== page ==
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Lisukov et al. (Abstract)

Cellular Therapy and Transplantation (CTT), Vol. 3, No. 9
doi: 10.3205/ctt-2010-No9-abstract02
© The Authors. This abstract is provided under the following license: Creative Commons Attribution 3.0 Unported

Abstract accepted for "4th Raisa Gorbacheva Memorial Meeting on Hematopoietic Stem Cell Transplantation",
Saint Petersburg, Russia, September 18–20, 2010

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Long-term outcomes of autologous stem sell transplantation in severe refractory systemic lupus erythematosus

Igor A. Lisukov1,3, Vera V. Sergeevicheva1, Svetlana A. Sizikova1, Alexander D. Kulagin1,3, Irina V. Kruchkova1, Andrey V. Gilevich1, Alexey E. Sizikov1, Lyudmila P. Konenkova1, Elena R. Chernykh1, Vladimir S. Kozhevnikov1, Tatyana N. Sentyakova2, Alexander A. Demin2, Boris V. Afanasyev3, Vladimir A. Kozlov1

1Institute of Clinical Immunology SB RAMS, Novosibirsk, Russia; 2Novosibirsk State Medical University, Novosibirsk, Russia; 3St. Petersburg Pavlov State Medical University, St. Petersburg, Russia

Correspondence: Igor A. Lisukov, St. Petersburg Pavlov State Medical University, 6/8, Tolstoy str., 199044, St. Petersburg, Russia; E-mail: igor_lisukov@spam is badmail.ru

Abstract

High-dose immunosuppression and autologous hemopoietic stem cell transplantation (ASCT) has been proposed as an investigational therapy for patients with refractory autoimmune diseases. We report the results of a single-center study of ASCT in 15 patients (aged 18–55 years) with refractory to standard immunosuppressive treatment for systemic lupus erythematosus (SLE) in our Institution from 1998 to 2009.

Methods: Autologous hematopoietic stem cells were collected from bone marrow (n=4) or mobilized from peripheral blood with either granulocyte colony-stimulating factor (G-CSF) (n=2) or Cy and G-CSF (n=9). Pre-transplant conditioning regimens included BEAM (n=2), Melphalan 140 mg/m2 + Etoposid 1600 mg/m2 (n=2), Cy 200 mg/kg (n=3), Cy 200 mg/kg + ATG (n=2), and Cy 120 mg/kg (n=6). The control group included 15 female patients (aged 20–55 years) with refractory SLE on standard immunosuppressive treatment.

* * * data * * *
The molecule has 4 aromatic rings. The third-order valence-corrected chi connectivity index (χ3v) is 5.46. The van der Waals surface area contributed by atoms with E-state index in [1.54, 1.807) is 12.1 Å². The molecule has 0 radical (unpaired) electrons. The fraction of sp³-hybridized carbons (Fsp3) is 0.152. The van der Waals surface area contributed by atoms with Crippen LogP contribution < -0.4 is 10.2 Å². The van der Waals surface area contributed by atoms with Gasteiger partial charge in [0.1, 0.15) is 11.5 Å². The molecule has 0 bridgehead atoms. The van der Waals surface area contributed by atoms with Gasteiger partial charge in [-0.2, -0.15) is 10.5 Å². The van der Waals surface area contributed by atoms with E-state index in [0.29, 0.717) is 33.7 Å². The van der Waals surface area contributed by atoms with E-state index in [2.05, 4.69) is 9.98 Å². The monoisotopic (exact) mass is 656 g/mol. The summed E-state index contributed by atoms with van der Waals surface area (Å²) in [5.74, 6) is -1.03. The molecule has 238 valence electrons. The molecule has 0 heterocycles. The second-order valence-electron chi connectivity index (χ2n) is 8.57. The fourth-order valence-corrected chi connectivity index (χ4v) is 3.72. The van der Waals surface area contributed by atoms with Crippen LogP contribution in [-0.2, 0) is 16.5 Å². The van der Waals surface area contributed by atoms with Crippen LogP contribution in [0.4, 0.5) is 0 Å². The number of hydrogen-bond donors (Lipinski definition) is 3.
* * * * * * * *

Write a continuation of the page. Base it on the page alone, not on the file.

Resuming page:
Results:
Three SLE patients died due to early transplant-related complications, and 12 patients achieved complete/partial remission (CR/PR). At a median follow- up of 51 ±10.,4 months, 5 patients were still in CR/PR. Seven patients (63.6%) had relapsed. Two patients had severe exacerbation (SLEDAI elevation on 12 points) and died at 7 and 8 years after ASCT.

Five patients developed mild exacerbation (SLEDAI elevation on 4–11 points). Five- year OS and RFS were 80% and 20%. In the control group (median follow-up 36±7.6 months) 5-year  OS was 70%, CR/PR was 0%, and disease related death was 20%.

Complete remissions observed in  SLE patients are accompanied by a disappearance of anti-ds DNA and ANA antibodies, increasing numbers of CD4+CD45RA+ T cells, CD4+CD25+bright T cells and CD4+Foxp3+ cells. We also demonstrated the significant increase of CD4+ and CD8+ T cells in S/G2M phase of the cell cycle until 1 year after ASCT. This data demonstrates that ASCT can induce the homeostatic proliferation of T cells and form the basis for immune reconstitution.

Conclusions: ASCT in refractory SLE patients can induce stable long-term remissions, however, the majority of patient’s relapses. The assessment of immune reconstitution can be important to understand the mechanisms of re-establishing self tolerance. International clinical trials would be required to clarify these questions. 

Keywords: SLE, stem cell transplantation, immune reconstitution

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